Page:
SPPL_Kristen Mar 20, 2018

I can't say I was expecting a book like this from Jennifer Egan. I'm still not sure what to think of it, but her characters are well-developed and interesting enough to keep me reading.

b
Butterfly121761
Mar 02, 2018

I really enjoyed this book. Couldn't put it down. Jennifer Egan had a way of weaving the characters of this novel in and out of the story that left you wanting to know what would happen to them next. I had to restrain myself from peeking ahead to see what was going to happen and am so glad I resisted that urge. I will be reading her other books for sure!

c
clans
Feb 19, 2018

Did anyone read this to the end? I wonder. After a while it resembled a radio program you're only half listening to but of which still can follow the story line. I resorted to reading only dialogue and found it helped move the story along. Did the writer get paid by the page or did the Pulitzer Prize make her editors timid? I think Egan needs a firm editor! This 390 page book could be reduced easily to 200 pages without harming the plot. What a waste of superb talent, and,.. my time. Do give Egan another chance by reading "Emerald city."

r
Roundcat
Feb 18, 2018

I found the secret to the author's research in the back of the book, where Egan describes how she became very interested in the Manhattan Naval Yard and the divers who worked there. In weaving the characters in the story into this background, she begins by introducing the most important characters, then weaves other themes and characters into their stories. As in life, things change for each of them and the world around them changes also. Using flashbacks to pull the story forward, we learn the parts of each character's story that we need to know. The development of the characters is a large part of the story; so we have historical themes that affect their lives as well as their life changing decisions and their tragic blind spots. Not all the people we care about make it to the end of the story.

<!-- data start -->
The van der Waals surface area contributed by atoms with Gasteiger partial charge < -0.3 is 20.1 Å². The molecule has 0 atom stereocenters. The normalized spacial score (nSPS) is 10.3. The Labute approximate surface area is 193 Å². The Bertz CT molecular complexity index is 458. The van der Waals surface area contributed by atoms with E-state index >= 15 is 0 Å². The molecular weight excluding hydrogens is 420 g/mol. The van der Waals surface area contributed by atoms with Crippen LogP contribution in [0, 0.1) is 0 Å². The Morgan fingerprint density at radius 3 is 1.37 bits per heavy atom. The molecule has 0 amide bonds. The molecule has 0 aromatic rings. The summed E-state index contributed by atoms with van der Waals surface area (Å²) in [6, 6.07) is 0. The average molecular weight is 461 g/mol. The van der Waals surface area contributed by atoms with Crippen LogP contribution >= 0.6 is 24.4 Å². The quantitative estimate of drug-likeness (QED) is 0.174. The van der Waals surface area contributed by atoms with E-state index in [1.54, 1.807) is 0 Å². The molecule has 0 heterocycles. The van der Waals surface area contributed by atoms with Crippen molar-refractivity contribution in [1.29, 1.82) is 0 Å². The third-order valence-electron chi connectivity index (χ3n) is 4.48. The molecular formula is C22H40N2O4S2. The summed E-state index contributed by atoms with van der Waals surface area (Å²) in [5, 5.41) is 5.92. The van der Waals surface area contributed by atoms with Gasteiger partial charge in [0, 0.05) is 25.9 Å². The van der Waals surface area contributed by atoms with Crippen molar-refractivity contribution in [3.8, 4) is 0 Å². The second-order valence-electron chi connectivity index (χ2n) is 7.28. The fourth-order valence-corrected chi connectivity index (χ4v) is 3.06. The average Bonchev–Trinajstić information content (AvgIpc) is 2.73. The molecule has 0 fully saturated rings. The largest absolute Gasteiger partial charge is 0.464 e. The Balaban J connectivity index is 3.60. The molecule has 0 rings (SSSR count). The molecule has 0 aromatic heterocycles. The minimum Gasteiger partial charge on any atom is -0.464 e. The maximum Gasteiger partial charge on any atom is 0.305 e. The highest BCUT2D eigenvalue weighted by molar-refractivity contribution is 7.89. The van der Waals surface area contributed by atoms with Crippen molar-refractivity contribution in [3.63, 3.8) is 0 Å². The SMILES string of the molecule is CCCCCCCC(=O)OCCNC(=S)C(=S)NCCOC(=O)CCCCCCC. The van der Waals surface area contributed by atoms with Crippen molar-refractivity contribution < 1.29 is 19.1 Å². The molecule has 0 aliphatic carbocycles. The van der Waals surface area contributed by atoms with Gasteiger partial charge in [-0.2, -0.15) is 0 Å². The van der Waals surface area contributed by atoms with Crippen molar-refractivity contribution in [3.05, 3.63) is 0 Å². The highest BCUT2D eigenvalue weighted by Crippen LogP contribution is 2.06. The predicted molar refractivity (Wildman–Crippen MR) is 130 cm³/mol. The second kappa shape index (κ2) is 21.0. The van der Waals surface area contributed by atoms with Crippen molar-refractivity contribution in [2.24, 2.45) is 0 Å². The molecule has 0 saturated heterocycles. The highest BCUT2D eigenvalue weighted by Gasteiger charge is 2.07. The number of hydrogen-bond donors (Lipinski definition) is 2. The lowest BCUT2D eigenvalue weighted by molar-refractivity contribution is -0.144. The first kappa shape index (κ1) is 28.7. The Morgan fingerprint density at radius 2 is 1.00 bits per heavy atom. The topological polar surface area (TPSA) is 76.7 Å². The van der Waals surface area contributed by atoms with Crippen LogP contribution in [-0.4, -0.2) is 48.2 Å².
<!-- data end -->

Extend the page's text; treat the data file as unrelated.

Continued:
w
wardlind
Feb 16, 2018

Omg! What is all the fuss about with this book? Prizes, best seller — really? I never cared about any of the characters. Thought it was extremely slow-moving and disjointed. A real mess, frankly.

r
Rashaunny
Jan 29, 2018

Fun read mostly for the period descriptions. Encouraging in my opinion though it did seem to be come from a feminist focus it was fair play. It rather overly characterized the weaknesses of culture at the time and mischaracterized some of it's strengths. I loved the play by play of the father on board the merchant ship. Note that I listened to the Audiobook, if I had read the book I may have been more critical.

In the later chapters she refers to YWCA as a place to find boarding back when YMCA and YWCA did that as part of their ministry. If you wonder why there is cheap boarding all across Europe but in America there is only homeless shelters by Salvation Army or the such it is because the YMCA and YWCA served the population that weren't destitude but could not front for a hotel. In addition it was a place of service & community to those transient people instead of seedy motels. Unfotunately it became a hookup spot (a la the popular Village People song) and the only brothels in America for transient people closed down.